Brick Joke: Didactylos's quip, "Do Deformed Rabbit, it's my favorite", referring back to a Running Gag from Moving Pictures.
Character Development: How Brutha develops from a clueless novice into a wise leader, and Om from a selfish, uncaring and cruel god to a god who appreciates human life.
Om even lampshades it, when it occurs to him that he never even thought about words like 'unfair' before he became a tortoise.
Chess Motifs: Brutha becomes a bishop, which (the narrative reminds us) moves diagonally to crop up in unexpected places.
Chess with Death: Provides the page quote. The Abbot of the History Monks plays it at the end - however, Death can never remember how the little horse-shaped ones move, and the Abbot just continuously reincarnates anyway. The reader doesn't see how it ends, but the Abbot was back to being a baby in his next appearance.
Church Militant: Vorbis. Ultimately he cares more about his personal power and the power of the church than the god it was supposed to be dedicated to. Part of what makes him frightening is how completely unaware he is of this; he believes he's following the commands of his god all the way to end, until he passes to the desert and finally learns that he's only been hearing himself. And now that's all the company he'll ever have...
The Ephebian philosophers previously appeared in Pyramids (which caused a Continuity Snarl mentioned in Thief of Time).
The Librarian is glimpsed rescuing books from the burning Library of Ephebe and then vanishing — using his skills seen in Guards! Guards! to navigate through L-Space from one library to another, including through time.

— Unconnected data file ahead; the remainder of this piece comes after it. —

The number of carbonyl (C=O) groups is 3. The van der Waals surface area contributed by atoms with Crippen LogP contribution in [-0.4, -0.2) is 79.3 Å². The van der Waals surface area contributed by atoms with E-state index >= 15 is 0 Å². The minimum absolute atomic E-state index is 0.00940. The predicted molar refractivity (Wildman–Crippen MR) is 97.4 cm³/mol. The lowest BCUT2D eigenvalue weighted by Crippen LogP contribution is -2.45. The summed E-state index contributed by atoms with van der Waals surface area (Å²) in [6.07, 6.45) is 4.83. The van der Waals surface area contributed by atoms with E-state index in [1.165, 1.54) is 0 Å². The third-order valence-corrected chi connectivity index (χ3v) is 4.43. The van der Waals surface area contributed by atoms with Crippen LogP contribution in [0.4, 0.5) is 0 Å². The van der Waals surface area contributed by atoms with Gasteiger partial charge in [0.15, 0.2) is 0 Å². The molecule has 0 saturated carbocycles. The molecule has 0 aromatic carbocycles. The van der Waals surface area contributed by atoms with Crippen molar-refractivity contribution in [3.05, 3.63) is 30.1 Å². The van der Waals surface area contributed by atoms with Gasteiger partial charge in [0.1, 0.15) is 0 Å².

It's lampshaded as a Continuity Nod cameo by the narration noting that the scene doesn't have anything to do with the rest of the story - it's just nice to know it happened.
"You think it's like watching words paint themselves across the sky? Hah! It's like trying to make sense of a bundle of weeds. Intentions, yes. Emotions, yes. But not thoughts. Half the time you don't know what you're thinking, so why should I?"
The Corrupter: Vorbis is noted at least twice to have a tendency to make those around him more like himself.
Cut His Heart Out with a Spoon: Om at the beginning, angered by people ignoring him, says many creative curses, such as "Your intestines to be wound around a tree until you are sorry!" or "Your sexual organs to sprout wings and fly away!"
They went out into the desert but did not come back, preferring a hermit's life of dirt and hardship and dirt and holy contemplation and dirt.
There would be talk of holy wars and blood and crusades and blood and piety and blood.
Deus ex Machina: Played with. A god really does descend from the sky to save the day. Just not in the way you're picturing.
Doomed Moral Victor: When Brutha is about to be executed, Simony argues that they can't save him, and if they do nothing, his death will become a "symbol for people". Urn is disgusted by this, telling him that now he thinks like Vorbis. He even muses that the most horrible thing about Vorbis is that he makes other people like himself.
Doublethink: Vorbis repeatedly refers to the difference between the trivial, surface truth and a deeper, 'fundamental' truth. The latter, of course, is always a convenient justification for his actions.
Dreadful Musician: Brutha's singing is so awful that he receives special dispensation to be excused from choir practice; the music master says it puts him in mind of a disappointed vulture arriving too late at the dead donkey. Om himself compares it to the lamentations of the plague-stricken.
Enemy Mine: At the end, the (usually hostile) countries of Ephebe, Tsort, Djelibeybi and Klatch combine their naval forces to invade Omnia and destroy it once and for all. It doesn't quite work out like that.
Everyone Has Standards: Om at the beginning is very callous and self-centered, but even he's horrified by the torture chambers of the Omnian inquisition.